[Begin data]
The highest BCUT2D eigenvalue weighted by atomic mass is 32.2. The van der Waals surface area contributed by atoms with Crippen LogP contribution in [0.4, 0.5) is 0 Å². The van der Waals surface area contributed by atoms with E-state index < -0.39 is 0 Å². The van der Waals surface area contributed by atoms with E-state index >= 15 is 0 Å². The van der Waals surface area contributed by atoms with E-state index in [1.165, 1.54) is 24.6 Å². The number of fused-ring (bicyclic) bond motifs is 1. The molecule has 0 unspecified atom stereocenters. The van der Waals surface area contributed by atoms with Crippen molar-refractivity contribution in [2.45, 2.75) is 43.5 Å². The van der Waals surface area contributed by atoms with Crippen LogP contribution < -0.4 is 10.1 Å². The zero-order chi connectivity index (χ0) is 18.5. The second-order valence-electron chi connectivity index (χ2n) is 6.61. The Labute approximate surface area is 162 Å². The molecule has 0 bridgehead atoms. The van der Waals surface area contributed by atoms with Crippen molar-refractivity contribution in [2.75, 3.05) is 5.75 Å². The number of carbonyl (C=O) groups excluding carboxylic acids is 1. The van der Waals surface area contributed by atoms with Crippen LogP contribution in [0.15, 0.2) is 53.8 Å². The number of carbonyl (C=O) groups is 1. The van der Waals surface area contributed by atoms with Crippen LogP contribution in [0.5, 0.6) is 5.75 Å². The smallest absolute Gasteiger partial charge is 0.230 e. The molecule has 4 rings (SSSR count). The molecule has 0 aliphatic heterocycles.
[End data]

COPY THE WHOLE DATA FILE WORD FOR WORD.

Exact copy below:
The highest BCUT2D eigenvalue weighted by atomic mass is 32.2. The van der Waals surface area contributed by atoms with Crippen LogP contribution in [0.4, 0.5) is 0 Å². The van der Waals surface area contributed by atoms with E-state index < -0.39 is 0 Å². The van der Waals surface area contributed by atoms with E-state index >= 15 is 0 Å². The van der Waals surface area contributed by atoms with E-state index in [1.165, 1.54) is 24.6 Å². The number of fused-ring (bicyclic) bond motifs is 1. The molecule has 0 unspecified atom stereocenters. The van der Waals surface area contributed by atoms with Crippen molar-refractivity contribution in [2.45, 2.75) is 43.5 Å². The van der Waals surface area contributed by atoms with Crippen LogP contribution < -0.4 is 10.1 Å². The zero-order chi connectivity index (χ0) is 18.5. The second-order valence-electron chi connectivity index (χ2n) is 6.61. The Labute approximate surface area is 162 Å². The molecule has 0 bridgehead atoms. The van der Waals surface area contributed by atoms with Crippen molar-refractivity contribution in [2.75, 3.05) is 5.75 Å². The number of carbonyl (C=O) groups excluding carboxylic acids is 1. The van der Waals surface area contributed by atoms with Crippen LogP contribution in [0.15, 0.2) is 53.8 Å². The number of carbonyl (C=O) groups is 1. The van der Waals surface area contributed by atoms with Crippen LogP contribution in [0.5, 0.6) is 5.75 Å². The smallest absolute Gasteiger partial charge is 0.230 e. The molecule has 4 rings (SSSR count). The molecule has 0 aliphatic heterocycles.